Findings may provide new target for treating the disease
Using the newest DNA chip technology, scientists at Joslin Diabetes Center have discovered a new gene implicated in the cause of type 2 diabetes. In a new study appearing in the August 12 issue of the journal Cell, the investigators first identified genes that were altered in their level of expression in islets isolated from people with type 2 diabetes. The researchers then went on to show that when they created a defect in one of these genes called ARNT in mice, the mice developed alterations in insulin secretion that were like those in humans with type 2 diabetes.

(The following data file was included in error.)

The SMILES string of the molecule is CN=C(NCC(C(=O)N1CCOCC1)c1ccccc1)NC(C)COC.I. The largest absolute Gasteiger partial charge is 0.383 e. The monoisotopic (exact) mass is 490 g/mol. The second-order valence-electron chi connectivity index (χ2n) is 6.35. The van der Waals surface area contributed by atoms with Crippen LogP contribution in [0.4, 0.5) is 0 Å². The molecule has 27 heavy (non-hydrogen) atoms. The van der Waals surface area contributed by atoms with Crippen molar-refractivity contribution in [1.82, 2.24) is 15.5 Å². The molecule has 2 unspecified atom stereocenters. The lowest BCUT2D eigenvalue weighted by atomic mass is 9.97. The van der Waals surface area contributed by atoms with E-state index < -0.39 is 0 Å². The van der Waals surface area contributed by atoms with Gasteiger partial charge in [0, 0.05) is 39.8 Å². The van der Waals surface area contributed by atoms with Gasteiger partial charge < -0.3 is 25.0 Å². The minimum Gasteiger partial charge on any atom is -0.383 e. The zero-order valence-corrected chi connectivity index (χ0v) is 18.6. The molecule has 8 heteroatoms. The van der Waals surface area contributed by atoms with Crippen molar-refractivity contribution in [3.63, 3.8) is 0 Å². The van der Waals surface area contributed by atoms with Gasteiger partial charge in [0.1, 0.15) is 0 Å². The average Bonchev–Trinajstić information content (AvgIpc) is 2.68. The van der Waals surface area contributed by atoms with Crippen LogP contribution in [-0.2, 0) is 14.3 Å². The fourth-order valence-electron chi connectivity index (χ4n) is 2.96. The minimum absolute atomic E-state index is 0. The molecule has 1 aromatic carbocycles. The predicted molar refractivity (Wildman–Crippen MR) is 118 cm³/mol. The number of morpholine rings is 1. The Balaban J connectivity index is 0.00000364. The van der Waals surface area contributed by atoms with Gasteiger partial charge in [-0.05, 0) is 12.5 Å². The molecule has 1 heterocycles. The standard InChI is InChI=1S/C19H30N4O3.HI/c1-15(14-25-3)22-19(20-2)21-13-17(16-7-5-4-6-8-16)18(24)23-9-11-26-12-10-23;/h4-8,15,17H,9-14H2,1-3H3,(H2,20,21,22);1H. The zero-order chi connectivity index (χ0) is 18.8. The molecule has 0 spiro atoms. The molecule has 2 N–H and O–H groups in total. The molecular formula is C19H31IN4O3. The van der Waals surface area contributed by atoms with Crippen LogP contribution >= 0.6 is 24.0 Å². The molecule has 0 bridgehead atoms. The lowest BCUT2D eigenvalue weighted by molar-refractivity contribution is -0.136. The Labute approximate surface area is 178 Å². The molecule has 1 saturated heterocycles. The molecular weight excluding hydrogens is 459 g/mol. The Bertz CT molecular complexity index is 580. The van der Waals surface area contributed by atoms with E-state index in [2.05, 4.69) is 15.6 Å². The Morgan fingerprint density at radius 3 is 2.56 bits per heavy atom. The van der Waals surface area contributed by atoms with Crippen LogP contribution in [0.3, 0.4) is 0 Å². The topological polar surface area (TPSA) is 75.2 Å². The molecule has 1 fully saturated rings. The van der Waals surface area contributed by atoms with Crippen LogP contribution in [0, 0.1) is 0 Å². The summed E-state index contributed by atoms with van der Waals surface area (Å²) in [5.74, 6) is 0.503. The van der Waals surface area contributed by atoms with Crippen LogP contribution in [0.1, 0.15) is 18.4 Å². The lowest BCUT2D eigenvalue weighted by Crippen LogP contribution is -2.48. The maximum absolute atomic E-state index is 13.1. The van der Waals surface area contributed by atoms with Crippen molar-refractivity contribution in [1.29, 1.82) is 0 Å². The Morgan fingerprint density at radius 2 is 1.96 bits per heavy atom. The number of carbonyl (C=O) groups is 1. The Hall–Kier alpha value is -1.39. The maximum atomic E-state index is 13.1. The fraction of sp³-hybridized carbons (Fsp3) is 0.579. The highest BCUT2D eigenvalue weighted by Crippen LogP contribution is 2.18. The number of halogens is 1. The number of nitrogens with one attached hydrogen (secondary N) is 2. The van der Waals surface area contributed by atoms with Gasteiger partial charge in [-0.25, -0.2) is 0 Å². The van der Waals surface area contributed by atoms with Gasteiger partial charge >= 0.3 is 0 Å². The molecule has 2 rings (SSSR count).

The ARNT (aryl hydrocarbon receptor nuclear translocator) gene is a member of a family of transcription factors essential for normal embryonic development and also is involved in response to conditions of hypoxia and certain environmental toxins, such as dioxin. Transcription factors like ARNT control the expression and activity of many other genes in the cell and thus serve as master regulators of cell function. As a component of the response to toxins and hypoxic stress, ARNT is also at a potential site to integrate genetic and environmental insults.
Marge Dwyer | EurekAlert!
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